Do novelists come nicer than Elizabeth Taylor? Her mother died of politeness – she developed appendicitis over Christmas, and didn’t want to interrupt the doctor’s holiday – but rather than renounce good manners on the spot, her biographer Nicola Beauman writes, Taylor ‘cared about good manners very much indeed’ to the end of her days. So attentive a wife was she, so doting a mother, that her adolescent daughter was supposedly shocked to discover that Taylor wrote books. In her letters, Taylor sometimes worried that being a Buckinghamshire housewife hurt her writing: ‘How can I have anything to write about when nothing happens to me?’ A different world intruded only in the form of mistakenly delivered fan letters intended for her namesake. ‘Men write to me and ask for a picture of me in my bikini. My husband thinks I should send one and shake them, but I have not got a bikini.’ She was sometimes wounded by criticism that her fiction was unadventurous: too many exemplary Thames Valley women baking sponges for bring and buy sales, arranging flowers, giving tea parties, ‘even sometimes, daringly, sherry parties’. But she could only write convincingly about what she had experienced herself, she didn’t like to travel, and her friends were few and from her own class. Her situation, she comforted herself, was like Jane Austen’s. She was contented: ‘I have had a rather uneventful life, thank God.’ Her greatest grief (‘almost’), Beauman writes, was when, near the end of her life, the New Yorker stopped accepting her stories.
Still, a biographer must fill her pages with something. So Beauman gives a thorough report of the time when Taylor, almost an old lady, invited two friends to luncheon in 1969 and they came on the wrong day:
Herman declared Elizabeth had got it wrong and then sent what must have been a forged carbon copy of his original acceptance card ‘proving’ they had been due a day later. But Elizabeth, without ever admitting it to Herman or to Francis, had kept his original letter. Forging a letter because Herman ‘liked always to be in the right’ is the kind of morally reprehensible incident of which Henry James would have made much; he would also have made something out of Elizabeth’s being so upset that he did not come (she had cooked pheasant, John drove to the station) and, more interestingly, out of her decision to grovel rather than embarrass, and annoy, Herman by saying, here is the original letter, why on earth did you pretend to send a carbon? She knew, of course, Herman would never forgive her if he was humiliated; anxious to continue the friendship with him . . . she instinctively grovelled rather than challenge him . . . What could be more embarrassing for both parties than for her to tell Herman, ‘I’m afraid I have a letter which shows that my date was the right one’?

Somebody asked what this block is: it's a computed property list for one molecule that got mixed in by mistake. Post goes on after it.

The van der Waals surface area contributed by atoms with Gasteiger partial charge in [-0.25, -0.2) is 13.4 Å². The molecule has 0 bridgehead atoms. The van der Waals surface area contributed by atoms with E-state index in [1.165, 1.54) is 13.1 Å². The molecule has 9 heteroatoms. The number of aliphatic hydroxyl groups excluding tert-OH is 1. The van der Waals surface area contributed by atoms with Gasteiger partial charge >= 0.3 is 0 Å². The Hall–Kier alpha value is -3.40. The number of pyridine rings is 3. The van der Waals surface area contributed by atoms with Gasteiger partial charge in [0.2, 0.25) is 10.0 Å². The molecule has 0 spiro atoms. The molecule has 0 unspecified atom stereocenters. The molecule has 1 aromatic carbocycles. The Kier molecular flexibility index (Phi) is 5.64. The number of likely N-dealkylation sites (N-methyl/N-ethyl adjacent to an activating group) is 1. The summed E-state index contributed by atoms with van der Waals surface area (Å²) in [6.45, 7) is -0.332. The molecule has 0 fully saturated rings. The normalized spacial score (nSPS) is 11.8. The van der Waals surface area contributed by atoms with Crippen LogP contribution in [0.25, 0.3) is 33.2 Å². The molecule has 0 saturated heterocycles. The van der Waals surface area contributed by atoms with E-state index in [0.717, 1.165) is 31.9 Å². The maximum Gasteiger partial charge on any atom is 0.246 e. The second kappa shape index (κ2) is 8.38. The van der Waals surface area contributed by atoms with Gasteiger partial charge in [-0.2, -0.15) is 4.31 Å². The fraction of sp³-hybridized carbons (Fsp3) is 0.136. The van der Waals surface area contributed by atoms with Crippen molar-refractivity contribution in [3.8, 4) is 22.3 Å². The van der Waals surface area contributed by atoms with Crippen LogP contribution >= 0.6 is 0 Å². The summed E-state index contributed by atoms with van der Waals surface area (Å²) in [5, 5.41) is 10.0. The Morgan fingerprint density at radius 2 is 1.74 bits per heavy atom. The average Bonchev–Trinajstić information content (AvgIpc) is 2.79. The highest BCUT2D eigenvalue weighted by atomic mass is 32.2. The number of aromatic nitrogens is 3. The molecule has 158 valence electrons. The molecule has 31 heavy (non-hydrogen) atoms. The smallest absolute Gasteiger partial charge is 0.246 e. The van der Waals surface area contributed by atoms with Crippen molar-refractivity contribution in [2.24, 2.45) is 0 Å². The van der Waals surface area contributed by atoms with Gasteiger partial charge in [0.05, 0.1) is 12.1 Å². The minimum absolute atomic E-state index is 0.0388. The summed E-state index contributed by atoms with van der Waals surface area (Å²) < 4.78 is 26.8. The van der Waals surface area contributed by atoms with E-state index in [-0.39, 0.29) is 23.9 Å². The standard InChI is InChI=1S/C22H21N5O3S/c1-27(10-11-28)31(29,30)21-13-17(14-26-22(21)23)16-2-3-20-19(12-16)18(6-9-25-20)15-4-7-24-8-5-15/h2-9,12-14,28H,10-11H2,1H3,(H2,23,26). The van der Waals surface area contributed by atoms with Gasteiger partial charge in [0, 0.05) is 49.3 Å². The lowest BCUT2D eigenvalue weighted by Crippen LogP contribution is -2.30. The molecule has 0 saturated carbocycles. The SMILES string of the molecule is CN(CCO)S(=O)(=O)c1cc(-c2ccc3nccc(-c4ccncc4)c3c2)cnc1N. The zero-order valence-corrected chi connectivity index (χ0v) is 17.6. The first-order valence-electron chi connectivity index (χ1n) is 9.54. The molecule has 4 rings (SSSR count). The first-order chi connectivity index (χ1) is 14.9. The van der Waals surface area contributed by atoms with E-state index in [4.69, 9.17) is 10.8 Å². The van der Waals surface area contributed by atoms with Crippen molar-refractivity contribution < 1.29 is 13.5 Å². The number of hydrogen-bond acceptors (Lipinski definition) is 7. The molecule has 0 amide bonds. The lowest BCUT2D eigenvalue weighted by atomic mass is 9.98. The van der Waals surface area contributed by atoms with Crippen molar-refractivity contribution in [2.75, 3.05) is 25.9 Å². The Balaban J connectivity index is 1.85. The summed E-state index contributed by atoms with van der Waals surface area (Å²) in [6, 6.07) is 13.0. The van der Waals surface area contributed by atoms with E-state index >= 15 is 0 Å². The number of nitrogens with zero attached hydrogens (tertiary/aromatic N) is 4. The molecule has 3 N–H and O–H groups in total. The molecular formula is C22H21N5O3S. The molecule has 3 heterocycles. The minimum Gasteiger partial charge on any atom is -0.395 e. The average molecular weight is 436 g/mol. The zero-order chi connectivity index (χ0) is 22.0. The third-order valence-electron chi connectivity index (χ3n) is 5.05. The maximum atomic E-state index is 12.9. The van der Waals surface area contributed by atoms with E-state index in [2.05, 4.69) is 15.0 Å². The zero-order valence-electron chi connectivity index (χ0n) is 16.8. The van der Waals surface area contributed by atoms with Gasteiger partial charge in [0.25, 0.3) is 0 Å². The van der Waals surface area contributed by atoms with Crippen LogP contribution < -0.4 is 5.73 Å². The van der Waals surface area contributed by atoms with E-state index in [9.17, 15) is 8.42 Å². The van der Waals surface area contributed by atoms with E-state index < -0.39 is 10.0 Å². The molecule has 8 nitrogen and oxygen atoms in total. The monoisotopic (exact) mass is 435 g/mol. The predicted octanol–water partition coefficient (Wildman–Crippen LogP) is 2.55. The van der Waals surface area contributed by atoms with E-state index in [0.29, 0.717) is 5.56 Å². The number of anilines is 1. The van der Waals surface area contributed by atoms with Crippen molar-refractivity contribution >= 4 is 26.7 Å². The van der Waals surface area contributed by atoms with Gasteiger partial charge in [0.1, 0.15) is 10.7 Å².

What indeed? It’s a sign of how intensely Beauman has identified with her subject that this story, or the details of Taylor’s participation in various amateur theatre groups (first the High Wycombe Little Theatre Club, then the Naphill Village Players), or her perpetual anxiety that her daily help, Mrs Howard, might quit, are related at greater length and with more acuity than the world-historical events that seem only barely to have affected her. As a young woman, in the early 1930s, she had gone so far as to join the Communist Party, but Beauman is right to make little of this. Really Taylor just admired how the early British Communists seemed to follow ‘the teachings of Christ with the sharing of possessions and private property’, and she quit as soon as someone told her that things were bad in Russia. It was a bit of a relief: Party members had criticised her stories for their lack of political engagement, and ‘made me ashamed of the sort of talent I had, so that I stifled it and was shy’. During the Spanish Civil War, her support for the Republicans took the form of taking in a refugee child, whom she patiently cured of bedwetting. But it was exhausting, and so there her politics ended, ‘stopped at the Spanish War. After that, it was too late. I was fair wore-out, too, and cannot take such emotional interest in a war ever again.’ If anyone in England could be said to have sat out the Second World War, it was Taylor. Her husband joined the RAF, but was too old to be a pilot, and was sent only as far as Uxbridge. The war years were when she gave birth to her son, then her daughter, and she was overwhelmed by how much she loved them. In late 1942, she imagined someone in the future asking where she’d been during the Battle of Stalingrad and answering, ‘Oh, yes – I was at home minding the children.’